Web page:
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Remember, one way to think of a multiplication problem like “$2(3)$” is as “$2$ copies of $3$.” When you have a multiplication problem where only the second number is negative, like $2(-3)$, this is a good way to think about it. (That is, as finding “$2$ copies of $-3$.”)

Solve these multiplication problems, as pictured on the grid to the left. |

What if the first number in a multiplication problem is negative? You can see what to do in that case by following a pattern.

Solve these multiplication problems. If you’re not sure what to do, use the picture. |

Notice that each row of the table has one less copy of $3$ than the previous row. That is, each row has either $3$ less green squares or $3$ more pink squares than the row above it.

Look at the table from negTimesPos. If you take the answer in the first row ($6$) and subtract the answer in the second row ($3$), you get $3$.

What do you get if you take the answer in the second row and subtract the answer in the third row? |

What do you get if you take the answer in the fourth row and subtract the answer in the fifth row? |

What do you think you would get if you subtracted the answer in any row from the answer in the row above it? |

Solve these multiplication problems. |

Look at the table above. What is $-2(5)$? |

What is $2(5)$? |

Now, what is the opposite of $2(5)$? |

So following this pattern gives us a rule for multiplying any positive number by any negative number, in either order:

To multiply a positive number by a negative number, multiply the two numbers as though they were both positive, and then take the opposite.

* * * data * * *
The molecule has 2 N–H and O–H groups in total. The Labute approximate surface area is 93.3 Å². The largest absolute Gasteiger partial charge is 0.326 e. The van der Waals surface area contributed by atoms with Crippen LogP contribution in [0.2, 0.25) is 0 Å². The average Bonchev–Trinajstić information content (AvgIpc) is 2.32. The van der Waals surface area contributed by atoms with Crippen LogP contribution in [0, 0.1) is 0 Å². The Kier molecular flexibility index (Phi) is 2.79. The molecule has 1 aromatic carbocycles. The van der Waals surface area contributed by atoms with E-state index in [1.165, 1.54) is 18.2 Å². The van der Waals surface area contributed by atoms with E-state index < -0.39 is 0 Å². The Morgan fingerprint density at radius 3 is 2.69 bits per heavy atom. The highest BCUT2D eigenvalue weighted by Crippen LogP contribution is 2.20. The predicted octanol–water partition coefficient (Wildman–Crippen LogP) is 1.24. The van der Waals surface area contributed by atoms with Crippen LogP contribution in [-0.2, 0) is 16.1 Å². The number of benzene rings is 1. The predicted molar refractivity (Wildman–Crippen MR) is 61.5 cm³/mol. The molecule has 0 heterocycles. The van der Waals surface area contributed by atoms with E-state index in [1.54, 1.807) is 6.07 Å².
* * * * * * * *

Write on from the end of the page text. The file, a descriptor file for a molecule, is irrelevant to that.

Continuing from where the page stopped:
Solve the following multiplication problems. |

What if you want to multiply two negative numbers?

Solve these multiplication problems. Notice that each problem has one fewer copy of $-2$ than the one before it. Use the picture if you need help. |

Look at the table above. What is $-3(-2)$? |

What is $3(2)$? |

Following these patterns tells you everything you need to know about multiplying with negative numbers:

- To multiply a positive and a negative number, multiply them as if they were both positive, and then take the opposite.
- To multiply two negative numbers, multiply them as if they were both positive.

Solve these multiplication problems. |

When you’re dividing a negative number by a positive number, it’s easiest to think of
division in terms of *splitting up*. That is, when you see something like “$${-12}/4$$”
or “$-12$ divided by $4$,” think of it as “$-12$ split into $4$ groups.”

What number is represented by each of the narrow pink rectangles that divides up the wide pink rectangle on the grid? (Remember that each pink square represents $-1$.) |

When you’re dividing a negative number by another negative number, it’s easiest to think of
division in terms of *counting out*. That is, when you see something like
“$${-18}/{-3}$$” or “$-18$ divided by $-3$,” think of it as “the number of
‘$-3$’s in $-18$.”

How many copies of each narrow pink rectangle are there in the wide pink rectangle on the grid? |

To divide a positive number by a negative number, you can again use the “pattern” method to figure out what you should do.

Solve these division problems which follow a pattern. Notice that each problem has one fewer copy of $-2$ than the one before it. |

Look at the table above. What is $$6/{-2}$$? |

Now, what is the opposite of $$6/2$$? |

As you can see, the rules for division with negative numbers are exactly the same as the rules for multiplication:

- If one number is positive and one is negative, divide them as if they were both positive, and then take the opposite to get your final answer.
- If both numbers are negative, divide them as if they were both positive.

Solve these division problems. |